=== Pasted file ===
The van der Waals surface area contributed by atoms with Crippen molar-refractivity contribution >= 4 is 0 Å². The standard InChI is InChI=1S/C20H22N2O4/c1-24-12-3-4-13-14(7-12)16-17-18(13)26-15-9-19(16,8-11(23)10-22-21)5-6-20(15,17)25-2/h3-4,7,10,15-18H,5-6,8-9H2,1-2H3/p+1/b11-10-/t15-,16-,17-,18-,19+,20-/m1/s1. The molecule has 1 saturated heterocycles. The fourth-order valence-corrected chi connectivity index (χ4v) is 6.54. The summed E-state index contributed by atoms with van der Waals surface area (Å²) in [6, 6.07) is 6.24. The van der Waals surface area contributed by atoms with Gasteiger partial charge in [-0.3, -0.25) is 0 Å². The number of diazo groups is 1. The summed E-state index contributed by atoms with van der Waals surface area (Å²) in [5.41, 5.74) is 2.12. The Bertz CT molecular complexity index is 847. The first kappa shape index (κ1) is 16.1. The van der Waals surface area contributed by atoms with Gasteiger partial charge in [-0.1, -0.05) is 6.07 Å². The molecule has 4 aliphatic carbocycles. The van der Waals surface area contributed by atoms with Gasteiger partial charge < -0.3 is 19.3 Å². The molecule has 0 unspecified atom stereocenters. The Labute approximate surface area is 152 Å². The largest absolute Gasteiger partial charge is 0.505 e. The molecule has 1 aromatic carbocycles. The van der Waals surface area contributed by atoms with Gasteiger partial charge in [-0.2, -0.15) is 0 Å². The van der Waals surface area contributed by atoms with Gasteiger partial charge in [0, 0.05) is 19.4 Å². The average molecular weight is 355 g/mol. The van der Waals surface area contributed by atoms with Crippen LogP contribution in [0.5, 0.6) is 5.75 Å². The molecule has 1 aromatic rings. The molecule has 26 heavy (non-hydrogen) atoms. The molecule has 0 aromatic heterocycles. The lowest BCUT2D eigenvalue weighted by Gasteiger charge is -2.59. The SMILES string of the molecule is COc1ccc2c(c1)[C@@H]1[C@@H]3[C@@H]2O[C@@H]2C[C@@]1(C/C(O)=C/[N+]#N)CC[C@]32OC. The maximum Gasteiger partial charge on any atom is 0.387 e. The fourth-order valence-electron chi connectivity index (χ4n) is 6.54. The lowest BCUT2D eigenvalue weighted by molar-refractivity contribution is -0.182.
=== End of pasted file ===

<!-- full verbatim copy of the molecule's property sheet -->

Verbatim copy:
The van der Waals surface area contributed by atoms with Crippen molar-refractivity contribution >= 4 is 0 Å². The standard InChI is InChI=1S/C20H22N2O4/c1-24-12-3-4-13-14(7-12)16-17-18(13)26-15-9-19(16,8-11(23)10-22-21)5-6-20(15,17)25-2/h3-4,7,10,15-18H,5-6,8-9H2,1-2H3/p+1/b11-10-/t15-,16-,17-,18-,19+,20-/m1/s1. The molecule has 1 saturated heterocycles. The fourth-order valence-corrected chi connectivity index (χ4v) is 6.54. The summed E-state index contributed by atoms with van der Waals surface area (Å²) in [6, 6.07) is 6.24. The van der Waals surface area contributed by atoms with Gasteiger partial charge in [-0.3, -0.25) is 0 Å². The number of diazo groups is 1. The summed E-state index contributed by atoms with van der Waals surface area (Å²) in [5.41, 5.74) is 2.12. The Bertz CT molecular complexity index is 847. The first kappa shape index (κ1) is 16.1. The van der Waals surface area contributed by atoms with Gasteiger partial charge in [-0.1, -0.05) is 6.07 Å². The molecule has 4 aliphatic carbocycles. The van der Waals surface area contributed by atoms with Gasteiger partial charge < -0.3 is 19.3 Å². The molecule has 0 unspecified atom stereocenters. The Labute approximate surface area is 152 Å². The largest absolute Gasteiger partial charge is 0.505 e. The molecule has 1 aromatic carbocycles. The van der Waals surface area contributed by atoms with Gasteiger partial charge in [-0.2, -0.15) is 0 Å². The van der Waals surface area contributed by atoms with Gasteiger partial charge in [0, 0.05) is 19.4 Å². The average molecular weight is 355 g/mol. The van der Waals surface area contributed by atoms with Crippen LogP contribution in [0.5, 0.6) is 5.75 Å². The molecule has 1 aromatic rings. The molecule has 26 heavy (non-hydrogen) atoms. The molecule has 0 aromatic heterocycles. The lowest BCUT2D eigenvalue weighted by Gasteiger charge is -2.59. The SMILES string of the molecule is COc1ccc2c(c1)[C@@H]1[C@@H]3[C@@H]2O[C@@H]2C[C@@]1(C/C(O)=C/[N+]#N)CC[C@]32OC. The maximum Gasteiger partial charge on any atom is 0.387 e. The fourth-order valence-electron chi connectivity index (χ4n) is 6.54. The lowest BCUT2D eigenvalue weighted by molar-refractivity contribution is -0.182.